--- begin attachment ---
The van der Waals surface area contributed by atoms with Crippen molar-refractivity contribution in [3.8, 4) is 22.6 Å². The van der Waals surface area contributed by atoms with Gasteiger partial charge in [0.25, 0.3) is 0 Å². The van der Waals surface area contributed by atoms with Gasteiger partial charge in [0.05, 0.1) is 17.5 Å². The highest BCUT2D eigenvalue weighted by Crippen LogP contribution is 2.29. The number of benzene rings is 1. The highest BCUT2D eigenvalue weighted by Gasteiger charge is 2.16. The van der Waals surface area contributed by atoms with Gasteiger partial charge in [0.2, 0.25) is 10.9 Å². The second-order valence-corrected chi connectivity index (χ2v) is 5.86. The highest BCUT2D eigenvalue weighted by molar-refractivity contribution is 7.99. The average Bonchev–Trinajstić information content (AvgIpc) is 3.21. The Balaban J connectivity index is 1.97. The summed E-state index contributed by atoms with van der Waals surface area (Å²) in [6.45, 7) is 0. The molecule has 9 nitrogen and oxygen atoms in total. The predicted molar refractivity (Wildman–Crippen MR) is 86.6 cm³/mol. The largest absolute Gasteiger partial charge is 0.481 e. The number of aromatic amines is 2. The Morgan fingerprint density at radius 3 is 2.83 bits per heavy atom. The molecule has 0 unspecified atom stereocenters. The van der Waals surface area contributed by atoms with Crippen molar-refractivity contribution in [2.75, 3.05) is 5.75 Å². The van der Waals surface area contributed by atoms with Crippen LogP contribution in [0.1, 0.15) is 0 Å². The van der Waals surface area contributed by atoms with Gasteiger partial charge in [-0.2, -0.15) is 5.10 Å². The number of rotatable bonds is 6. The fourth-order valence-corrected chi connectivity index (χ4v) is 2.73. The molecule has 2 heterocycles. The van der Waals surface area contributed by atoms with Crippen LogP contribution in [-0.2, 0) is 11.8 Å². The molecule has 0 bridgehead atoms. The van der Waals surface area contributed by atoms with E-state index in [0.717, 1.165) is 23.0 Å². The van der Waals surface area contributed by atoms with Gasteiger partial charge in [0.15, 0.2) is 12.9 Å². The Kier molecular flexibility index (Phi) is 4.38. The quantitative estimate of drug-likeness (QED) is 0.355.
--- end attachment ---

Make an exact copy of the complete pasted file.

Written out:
The van der Waals surface area contributed by atoms with Crippen molar-refractivity contribution in [3.8, 4) is 22.6 Å². The van der Waals surface area contributed by atoms with Gasteiger partial charge in [0.25, 0.3) is 0 Å². The van der Waals surface area contributed by atoms with Gasteiger partial charge in [0.05, 0.1) is 17.5 Å². The highest BCUT2D eigenvalue weighted by Crippen LogP contribution is 2.29. The number of benzene rings is 1. The highest BCUT2D eigenvalue weighted by Gasteiger charge is 2.16. The van der Waals surface area contributed by atoms with Gasteiger partial charge in [0.2, 0.25) is 10.9 Å². The second-order valence-corrected chi connectivity index (χ2v) is 5.86. The highest BCUT2D eigenvalue weighted by molar-refractivity contribution is 7.99. The average Bonchev–Trinajstić information content (AvgIpc) is 3.21. The Balaban J connectivity index is 1.97. The summed E-state index contributed by atoms with van der Waals surface area (Å²) in [6.45, 7) is 0. The molecule has 9 nitrogen and oxygen atoms in total. The predicted molar refractivity (Wildman–Crippen MR) is 86.6 cm³/mol. The largest absolute Gasteiger partial charge is 0.481 e. The number of aromatic amines is 2. The Morgan fingerprint density at radius 3 is 2.83 bits per heavy atom. The molecule has 0 unspecified atom stereocenters. The van der Waals surface area contributed by atoms with Crippen molar-refractivity contribution in [2.75, 3.05) is 5.75 Å². The van der Waals surface area contributed by atoms with Crippen LogP contribution in [0.1, 0.15) is 0 Å². The van der Waals surface area contributed by atoms with Gasteiger partial charge in [-0.2, -0.15) is 5.10 Å². The number of rotatable bonds is 6. The fourth-order valence-corrected chi connectivity index (χ4v) is 2.73. The molecule has 2 heterocycles. The van der Waals surface area contributed by atoms with Crippen LogP contribution in [-0.2, 0) is 11.8 Å². The molecule has 0 bridgehead atoms. The van der Waals surface area contributed by atoms with E-state index in [0.717, 1.165) is 23.0 Å². The van der Waals surface area contributed by atoms with Gasteiger partial charge in [0.15, 0.2) is 12.9 Å². The Kier molecular flexibility index (Phi) is 4.38. The quantitative estimate of drug-likeness (QED) is 0.355.